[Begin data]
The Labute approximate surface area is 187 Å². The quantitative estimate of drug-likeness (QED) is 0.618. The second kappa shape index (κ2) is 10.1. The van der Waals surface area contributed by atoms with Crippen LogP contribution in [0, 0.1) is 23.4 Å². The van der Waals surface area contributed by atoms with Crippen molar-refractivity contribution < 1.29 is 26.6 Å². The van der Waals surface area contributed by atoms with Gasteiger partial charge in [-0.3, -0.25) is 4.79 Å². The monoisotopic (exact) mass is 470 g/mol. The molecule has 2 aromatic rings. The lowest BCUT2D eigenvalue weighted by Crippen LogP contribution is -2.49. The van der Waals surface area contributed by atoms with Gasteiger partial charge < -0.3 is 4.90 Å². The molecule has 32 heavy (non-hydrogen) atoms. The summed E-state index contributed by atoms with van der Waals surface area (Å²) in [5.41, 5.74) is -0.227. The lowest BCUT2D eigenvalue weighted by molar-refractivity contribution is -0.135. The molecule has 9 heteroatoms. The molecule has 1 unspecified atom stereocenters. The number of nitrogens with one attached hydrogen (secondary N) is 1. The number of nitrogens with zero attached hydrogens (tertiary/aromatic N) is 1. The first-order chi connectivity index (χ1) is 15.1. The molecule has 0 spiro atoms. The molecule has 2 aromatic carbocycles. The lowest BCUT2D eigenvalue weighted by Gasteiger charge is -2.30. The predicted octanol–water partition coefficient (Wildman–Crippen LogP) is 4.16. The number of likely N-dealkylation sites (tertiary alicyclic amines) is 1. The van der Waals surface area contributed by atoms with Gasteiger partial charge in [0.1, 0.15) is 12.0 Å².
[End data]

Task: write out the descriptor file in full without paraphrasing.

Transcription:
The Labute approximate surface area is 187 Å². The quantitative estimate of drug-likeness (QED) is 0.618. The second kappa shape index (κ2) is 10.1. The van der Waals surface area contributed by atoms with Crippen LogP contribution in [0, 0.1) is 23.4 Å². The van der Waals surface area contributed by atoms with Crippen molar-refractivity contribution < 1.29 is 26.6 Å². The van der Waals surface area contributed by atoms with Gasteiger partial charge in [-0.3, -0.25) is 4.79 Å². The monoisotopic (exact) mass is 470 g/mol. The molecule has 2 aromatic rings. The lowest BCUT2D eigenvalue weighted by Crippen LogP contribution is -2.49. The van der Waals surface area contributed by atoms with Gasteiger partial charge < -0.3 is 4.90 Å². The molecule has 32 heavy (non-hydrogen) atoms. The summed E-state index contributed by atoms with van der Waals surface area (Å²) in [5.41, 5.74) is -0.227. The lowest BCUT2D eigenvalue weighted by molar-refractivity contribution is -0.135. The molecule has 9 heteroatoms. The molecule has 1 unspecified atom stereocenters. The number of nitrogens with one attached hydrogen (secondary N) is 1. The number of nitrogens with zero attached hydrogens (tertiary/aromatic N) is 1. The first-order chi connectivity index (χ1) is 15.1. The molecule has 0 spiro atoms. The molecule has 2 aromatic carbocycles. The lowest BCUT2D eigenvalue weighted by Gasteiger charge is -2.30. The predicted octanol–water partition coefficient (Wildman–Crippen LogP) is 4.16. The number of likely N-dealkylation sites (tertiary alicyclic amines) is 1. The van der Waals surface area contributed by atoms with Gasteiger partial charge in [0.1, 0.15) is 12.0 Å².